Stephen J. Schueler, M.D.

Cancer of the Bone Treatment

Treatment for bone cancer depends on the type of cancer and if the cancer is primary or secondary. Primary bone cancer arises from the bone itself, whereas secondary bone cancer spreads from another organ to the bone. Treatment for secondary bone cancer depends on the type of cancer that has spread to the bone. Common cancers that spread to the bone include lung cancer, breast cancer, and prostate cancer. Treatment for primary bone cancer may include surgery, chemotherapy, or radiation therapy. Chemotherapy drugs kill rapidly growing cancer cells, while radiation therapy uses x-ray beams to destroy cancer cells. A course of radiation therapy and chemotherapy may require weeks or months.

Treatment for bone cancer may include:

For more information:

Cancer of the Bone Bone Marrow Transplant

During bone marrow transplantation, a sample of bone marrow cells are taken from the patient's body, and the cells are saved. Then, the patient is treated with high-dose of chemotherapy. The chemotherapy is very effective at killing the cancer cells, but the chemotherapy also destroys the bone marrow. After chemotherapy, the saved bone marrow cells are returned to the bone marrow, in order to restore normal bone marrow function.

Bone marrow transplant complications:

Cancer of the Bone Questions For Doctor

The following are some important questions to ask before and after the treatment of bone cancer.

Questions to ask before treatment:

  • What are my treatment options?
    • Is surgery an option for me?
  • What are the risks associated with treatment?
  • Do I need to stay in the hospital?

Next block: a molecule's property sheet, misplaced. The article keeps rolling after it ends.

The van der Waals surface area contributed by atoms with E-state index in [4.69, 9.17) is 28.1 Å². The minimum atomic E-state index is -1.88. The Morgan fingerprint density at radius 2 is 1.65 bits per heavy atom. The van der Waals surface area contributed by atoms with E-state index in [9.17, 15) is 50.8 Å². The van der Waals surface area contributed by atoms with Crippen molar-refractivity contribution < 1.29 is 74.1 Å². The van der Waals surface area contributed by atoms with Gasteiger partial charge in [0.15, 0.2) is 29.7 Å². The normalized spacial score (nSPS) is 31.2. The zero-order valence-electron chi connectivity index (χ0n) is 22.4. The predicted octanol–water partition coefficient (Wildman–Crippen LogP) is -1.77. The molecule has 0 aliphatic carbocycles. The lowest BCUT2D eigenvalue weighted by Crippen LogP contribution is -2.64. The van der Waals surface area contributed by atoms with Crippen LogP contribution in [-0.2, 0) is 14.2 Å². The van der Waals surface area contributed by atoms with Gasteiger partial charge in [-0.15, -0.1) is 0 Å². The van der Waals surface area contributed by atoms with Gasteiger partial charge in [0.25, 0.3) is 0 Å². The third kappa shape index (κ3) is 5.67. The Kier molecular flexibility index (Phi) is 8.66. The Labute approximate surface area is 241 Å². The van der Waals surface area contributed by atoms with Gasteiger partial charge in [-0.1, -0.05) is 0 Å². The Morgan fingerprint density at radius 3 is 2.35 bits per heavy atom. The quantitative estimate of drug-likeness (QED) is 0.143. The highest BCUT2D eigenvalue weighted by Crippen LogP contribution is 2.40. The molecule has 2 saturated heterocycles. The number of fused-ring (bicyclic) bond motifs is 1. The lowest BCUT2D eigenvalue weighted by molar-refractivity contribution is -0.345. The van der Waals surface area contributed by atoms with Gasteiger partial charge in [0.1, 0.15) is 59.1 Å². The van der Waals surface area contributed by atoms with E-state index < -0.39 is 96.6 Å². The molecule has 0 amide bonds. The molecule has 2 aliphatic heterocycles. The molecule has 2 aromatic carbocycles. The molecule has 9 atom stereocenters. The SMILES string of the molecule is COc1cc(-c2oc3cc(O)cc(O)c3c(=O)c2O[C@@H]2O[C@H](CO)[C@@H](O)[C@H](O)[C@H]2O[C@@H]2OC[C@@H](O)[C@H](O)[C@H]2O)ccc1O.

• How long will I be in the hospital?
  • What are the complications I should watch for?
  • How long will I be on medication?
  • What are the potential side effects of my medication?
  • Does my medication interact with nonprescription medicines or supplements?
  • Should I take my medication with food?

Questions to ask after treatment:
  • Do I need to change my diet?
  • When can I resume my normal activities?
  • When can I return to work?
  • Do I need a special exercise program?
  • Will I need physical therapy?
  • Will I need occupational therapy?
  • What else can I do to reduce my risk for having this problem again?
  • Are my children at risk for this condition?
  • How often will I need to see my doctor for checkups?
  • What local support and other resources are available?

Cancer of the Bone Specialist

Physicians from the following specialties evaluate and treat bone cancer:

Continue to Cancer of the Bone Home Care

Last Updated: Jun 2, 2011 References
Authors: Stephen J. Schueler, MD; John H. Beckett, MD; D. Scott Gettings, MD
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PubMed Cancer of the Bone References
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  2. Peh WC: Screening for bone metastases. Am J Orthop 2000 May; 29(5): 405. [10868444]
  3. Schaberg J, Gainor BJ: A profile of metastatic carcinoma of the spine. Spine 1985 Jan-Feb; 10(1): 19-20. [3983700]
  4. Varterasian ML: Biologic and clinical advances in multiple myeloma. Oncology (Huntingt) 1995 May; 9(5): 417-24. [7547203]
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